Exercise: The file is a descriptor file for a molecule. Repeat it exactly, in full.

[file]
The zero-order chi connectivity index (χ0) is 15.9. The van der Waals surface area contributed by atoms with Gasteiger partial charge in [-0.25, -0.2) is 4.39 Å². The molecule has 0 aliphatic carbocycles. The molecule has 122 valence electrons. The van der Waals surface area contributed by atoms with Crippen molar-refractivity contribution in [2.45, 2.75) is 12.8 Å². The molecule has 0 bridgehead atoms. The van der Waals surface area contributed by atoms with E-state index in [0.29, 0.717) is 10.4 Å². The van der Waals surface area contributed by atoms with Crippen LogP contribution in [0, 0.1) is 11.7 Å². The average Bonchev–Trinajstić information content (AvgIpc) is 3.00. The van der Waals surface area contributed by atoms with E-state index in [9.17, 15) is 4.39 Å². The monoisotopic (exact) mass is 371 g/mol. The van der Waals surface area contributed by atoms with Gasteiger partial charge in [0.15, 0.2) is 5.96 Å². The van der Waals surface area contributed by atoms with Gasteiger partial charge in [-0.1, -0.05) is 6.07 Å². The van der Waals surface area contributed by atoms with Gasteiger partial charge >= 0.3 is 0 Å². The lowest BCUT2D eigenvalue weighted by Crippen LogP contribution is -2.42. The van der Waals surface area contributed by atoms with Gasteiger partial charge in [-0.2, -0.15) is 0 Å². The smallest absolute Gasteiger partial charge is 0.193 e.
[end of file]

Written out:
The zero-order chi connectivity index (χ0) is 15.9. The van der Waals surface area contributed by atoms with Gasteiger partial charge in [-0.25, -0.2) is 4.39 Å². The molecule has 0 aliphatic carbocycles. The molecule has 122 valence electrons. The van der Waals surface area contributed by atoms with Crippen molar-refractivity contribution in [2.45, 2.75) is 12.8 Å². The molecule has 0 bridgehead atoms. The van der Waals surface area contributed by atoms with E-state index in [0.29, 0.717) is 10.4 Å². The van der Waals surface area contributed by atoms with Crippen LogP contribution in [0, 0.1) is 11.7 Å². The average Bonchev–Trinajstić information content (AvgIpc) is 3.00. The van der Waals surface area contributed by atoms with E-state index in [9.17, 15) is 4.39 Å². The monoisotopic (exact) mass is 371 g/mol. The van der Waals surface area contributed by atoms with Gasteiger partial charge in [0.15, 0.2) is 5.96 Å². The van der Waals surface area contributed by atoms with Gasteiger partial charge in [-0.1, -0.05) is 6.07 Å². The van der Waals surface area contributed by atoms with Gasteiger partial charge >= 0.3 is 0 Å². The lowest BCUT2D eigenvalue weighted by Crippen LogP contribution is -2.42. The van der Waals surface area contributed by atoms with Gasteiger partial charge in [-0.2, -0.15) is 0 Å². The smallest absolute Gasteiger partial charge is 0.193 e.